Here are the items from the perpetually evolving advertising world that caught our eye this week…
In the theater that is Washington, one drama we are watching carefully is the FCC. Power plays, run last-minute leading up to the Congressional recess, have resulted in a deadlocked FCC – 2-to-2, Democrat-to-Republican. The deadlock won’t stick once Republican-controlled Congress approves another member. And most agenda items had already been put on the back burner. But any last-minute Democratic-leaning initiatives are smoked. One agenda item included set-top box rules, which help consumers avoid paying cable box rental fees by requiring pay-TV operators to create free TV applications. This means a huge win for the cable companies, who would have had to develop free applications for devices like Apple TV and Roku or anything that runs iOS, Windows or Android. It could also be argued a “win” for marketers, who are challenged with ad-limiting over-the-top devices. Then there’s the whole net neutrality issue, which would establish guardrails on how internet service providers handle web traffic, like not allowing providers to throttle speed. Rolling back net neutrality would hand marketers one in the “loss” box, since accessible, affordable, speedy data transfer is important for our prolific ad serving, search-engine marketing and tracking. Finally, with a Trump-backed FCC, it will be interesting to see what happens with TV ownership rules, which currently limit the ownership of multiple stations in any one market. With disintermediation and declining ratings, TV stations are threatened, and consolidation is one way to cut costs. We’ll file that issue under a “tie” for marketers, who want to see TV succeed, but don’t need to limit competition. (Here’s a quick read on why net neutrality is important to marketers.)
on a multi-screen usage roundup. Learn how many people use multiple screens and which ones; discover which channels Millennials are relying on to gather information.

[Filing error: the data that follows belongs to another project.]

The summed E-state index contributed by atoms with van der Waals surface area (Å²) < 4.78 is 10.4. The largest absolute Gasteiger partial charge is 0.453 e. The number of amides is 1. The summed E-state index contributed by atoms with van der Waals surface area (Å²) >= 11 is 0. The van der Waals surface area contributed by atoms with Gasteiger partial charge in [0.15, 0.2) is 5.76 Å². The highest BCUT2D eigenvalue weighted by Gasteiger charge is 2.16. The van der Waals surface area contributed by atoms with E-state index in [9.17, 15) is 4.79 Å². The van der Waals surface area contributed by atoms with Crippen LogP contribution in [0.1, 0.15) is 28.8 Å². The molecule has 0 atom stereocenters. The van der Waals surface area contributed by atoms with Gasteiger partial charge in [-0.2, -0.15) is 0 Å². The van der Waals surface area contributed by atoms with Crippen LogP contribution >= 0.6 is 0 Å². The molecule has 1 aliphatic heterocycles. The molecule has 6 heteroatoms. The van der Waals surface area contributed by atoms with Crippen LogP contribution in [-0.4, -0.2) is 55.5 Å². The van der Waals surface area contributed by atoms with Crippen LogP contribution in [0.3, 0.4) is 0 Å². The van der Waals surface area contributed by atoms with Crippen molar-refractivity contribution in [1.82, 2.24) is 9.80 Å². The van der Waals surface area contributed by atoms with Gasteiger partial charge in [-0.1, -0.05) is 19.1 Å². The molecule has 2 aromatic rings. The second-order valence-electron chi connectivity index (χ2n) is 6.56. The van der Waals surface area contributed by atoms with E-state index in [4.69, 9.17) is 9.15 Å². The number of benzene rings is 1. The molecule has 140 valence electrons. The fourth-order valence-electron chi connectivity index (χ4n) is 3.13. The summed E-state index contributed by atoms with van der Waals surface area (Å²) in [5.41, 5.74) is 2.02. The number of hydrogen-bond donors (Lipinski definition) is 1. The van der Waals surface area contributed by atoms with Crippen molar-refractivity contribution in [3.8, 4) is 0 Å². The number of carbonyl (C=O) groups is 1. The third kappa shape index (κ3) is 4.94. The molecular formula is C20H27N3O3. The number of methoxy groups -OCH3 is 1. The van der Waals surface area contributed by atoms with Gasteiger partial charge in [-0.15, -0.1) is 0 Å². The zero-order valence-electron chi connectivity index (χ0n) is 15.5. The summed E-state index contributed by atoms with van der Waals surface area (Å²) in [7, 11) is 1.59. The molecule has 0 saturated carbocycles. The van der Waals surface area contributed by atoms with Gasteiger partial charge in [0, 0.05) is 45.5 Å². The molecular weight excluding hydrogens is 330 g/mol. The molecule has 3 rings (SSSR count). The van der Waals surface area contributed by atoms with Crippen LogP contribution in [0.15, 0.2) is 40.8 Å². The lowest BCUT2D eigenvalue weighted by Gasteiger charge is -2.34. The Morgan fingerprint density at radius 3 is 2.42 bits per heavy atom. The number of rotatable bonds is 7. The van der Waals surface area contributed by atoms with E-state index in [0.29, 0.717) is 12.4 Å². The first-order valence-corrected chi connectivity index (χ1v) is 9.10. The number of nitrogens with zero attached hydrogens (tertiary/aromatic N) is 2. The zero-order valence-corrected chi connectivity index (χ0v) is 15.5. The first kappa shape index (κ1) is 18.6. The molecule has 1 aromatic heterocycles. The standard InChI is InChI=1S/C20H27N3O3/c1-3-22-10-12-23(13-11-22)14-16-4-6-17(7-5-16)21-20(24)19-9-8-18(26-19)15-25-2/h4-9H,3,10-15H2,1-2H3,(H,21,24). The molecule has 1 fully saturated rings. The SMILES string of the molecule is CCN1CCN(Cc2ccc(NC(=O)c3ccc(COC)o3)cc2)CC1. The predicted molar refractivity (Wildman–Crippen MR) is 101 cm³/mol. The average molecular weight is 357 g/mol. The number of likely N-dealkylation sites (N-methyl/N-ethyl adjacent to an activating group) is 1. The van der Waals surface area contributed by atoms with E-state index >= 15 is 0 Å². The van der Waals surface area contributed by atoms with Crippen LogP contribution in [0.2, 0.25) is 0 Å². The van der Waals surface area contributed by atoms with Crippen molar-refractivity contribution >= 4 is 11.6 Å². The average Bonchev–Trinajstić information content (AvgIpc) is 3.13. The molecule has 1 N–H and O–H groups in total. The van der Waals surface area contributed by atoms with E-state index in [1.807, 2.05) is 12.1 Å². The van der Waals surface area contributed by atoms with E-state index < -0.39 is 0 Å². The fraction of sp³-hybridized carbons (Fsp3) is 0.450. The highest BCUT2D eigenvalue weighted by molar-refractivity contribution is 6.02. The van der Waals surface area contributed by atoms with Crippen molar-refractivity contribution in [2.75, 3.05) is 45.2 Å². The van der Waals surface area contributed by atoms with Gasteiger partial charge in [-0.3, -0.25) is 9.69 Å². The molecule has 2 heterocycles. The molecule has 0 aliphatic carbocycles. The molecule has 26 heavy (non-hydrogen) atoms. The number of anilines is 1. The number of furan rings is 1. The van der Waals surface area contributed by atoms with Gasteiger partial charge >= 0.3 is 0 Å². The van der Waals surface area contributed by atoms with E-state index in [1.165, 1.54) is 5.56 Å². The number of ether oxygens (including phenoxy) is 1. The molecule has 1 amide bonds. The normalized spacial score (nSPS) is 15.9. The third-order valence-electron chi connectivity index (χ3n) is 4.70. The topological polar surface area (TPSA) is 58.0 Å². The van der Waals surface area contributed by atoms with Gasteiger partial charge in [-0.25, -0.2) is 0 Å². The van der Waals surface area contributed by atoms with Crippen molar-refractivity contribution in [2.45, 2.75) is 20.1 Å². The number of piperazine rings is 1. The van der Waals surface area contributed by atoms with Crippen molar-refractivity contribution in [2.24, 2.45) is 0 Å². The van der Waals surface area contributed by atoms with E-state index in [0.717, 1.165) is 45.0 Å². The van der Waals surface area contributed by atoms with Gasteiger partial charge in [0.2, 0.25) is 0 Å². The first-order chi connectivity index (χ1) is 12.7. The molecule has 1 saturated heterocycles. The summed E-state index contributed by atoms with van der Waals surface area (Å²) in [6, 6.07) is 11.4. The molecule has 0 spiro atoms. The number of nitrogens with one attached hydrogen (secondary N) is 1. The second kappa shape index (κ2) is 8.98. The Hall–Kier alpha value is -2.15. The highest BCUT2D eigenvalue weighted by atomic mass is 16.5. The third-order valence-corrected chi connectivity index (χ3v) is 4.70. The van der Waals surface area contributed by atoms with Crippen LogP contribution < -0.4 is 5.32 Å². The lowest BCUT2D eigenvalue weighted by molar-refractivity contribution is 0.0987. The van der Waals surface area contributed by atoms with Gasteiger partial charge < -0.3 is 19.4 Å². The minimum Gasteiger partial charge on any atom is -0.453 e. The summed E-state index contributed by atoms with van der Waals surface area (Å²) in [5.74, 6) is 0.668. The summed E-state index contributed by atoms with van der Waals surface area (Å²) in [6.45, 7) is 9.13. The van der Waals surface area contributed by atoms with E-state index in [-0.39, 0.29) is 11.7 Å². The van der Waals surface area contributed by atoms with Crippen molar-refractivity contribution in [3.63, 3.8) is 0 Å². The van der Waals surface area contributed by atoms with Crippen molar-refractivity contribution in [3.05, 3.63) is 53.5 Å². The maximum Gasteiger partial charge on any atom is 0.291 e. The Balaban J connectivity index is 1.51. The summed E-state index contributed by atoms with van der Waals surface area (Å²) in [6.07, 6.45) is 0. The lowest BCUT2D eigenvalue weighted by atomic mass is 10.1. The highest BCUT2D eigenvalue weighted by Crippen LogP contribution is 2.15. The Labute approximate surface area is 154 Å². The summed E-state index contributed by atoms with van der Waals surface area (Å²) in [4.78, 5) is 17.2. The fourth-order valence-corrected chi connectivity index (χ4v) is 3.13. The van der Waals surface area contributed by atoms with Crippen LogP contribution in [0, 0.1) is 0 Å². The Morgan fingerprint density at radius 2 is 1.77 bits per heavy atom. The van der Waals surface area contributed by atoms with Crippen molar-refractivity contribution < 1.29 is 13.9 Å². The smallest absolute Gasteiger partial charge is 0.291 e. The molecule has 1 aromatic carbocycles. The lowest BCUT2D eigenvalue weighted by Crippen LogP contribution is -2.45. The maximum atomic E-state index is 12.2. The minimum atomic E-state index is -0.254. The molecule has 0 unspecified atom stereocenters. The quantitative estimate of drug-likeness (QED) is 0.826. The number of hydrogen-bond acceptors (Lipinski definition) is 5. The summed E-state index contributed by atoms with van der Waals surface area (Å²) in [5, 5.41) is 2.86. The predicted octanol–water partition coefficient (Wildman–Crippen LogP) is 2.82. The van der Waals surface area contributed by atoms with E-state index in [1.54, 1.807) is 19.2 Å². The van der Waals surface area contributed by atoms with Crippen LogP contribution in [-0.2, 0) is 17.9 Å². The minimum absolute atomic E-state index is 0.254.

Yahoo announced this week the largest data breach in history. Way back in 2013, the company lost personal details on a billion accounts. Billion, with a “B.” Keep in mind, there are around 3 billion worldwide users on the internet. So the scale is massive. Like a plot-twisting heist movie, apparently the thief made away with the data and the victim (Yahoo and its customers) never even knew. Until just this past November. Fortunately, the data doesn’t include bank account or payment details. But it did include emails, passwords, dates of birth, phone numbers and hashed passwords. If Verizon’s business model is to buy low and sell high, this could be good for business. Assuming the acquisition deal isn’t now off the table.
(Speaking of “words of the year”…)
Good news is that Clear Channel Outdoor is selling digital billboards programmatically. Which should make buying at scale a little easier for agencies. Bad news is that the outdoor industry hasn’t created a robust consortium, like Nasdaq, to target OOH buying. And it would be so much more efficient for marketers to have one stop for digital OOH.
Twitter Is the Rodney Dangerfield of Tech Companies
President-Elect Trump, who isn’t obliged to host a press conference since the news media simply reports on his daily Tweets, hailed a meeting this week with tech titans. Astonishingly, Twitter wasn’t invited. And this in the week where Trump could have a field day with Twitter’s latest offering, live streaming video, via Periscope, within a tweet. Twitter has never felt more relevant, yet its stock price appears to be inversely proportionate to its brand awareness. I hope it can find a footing.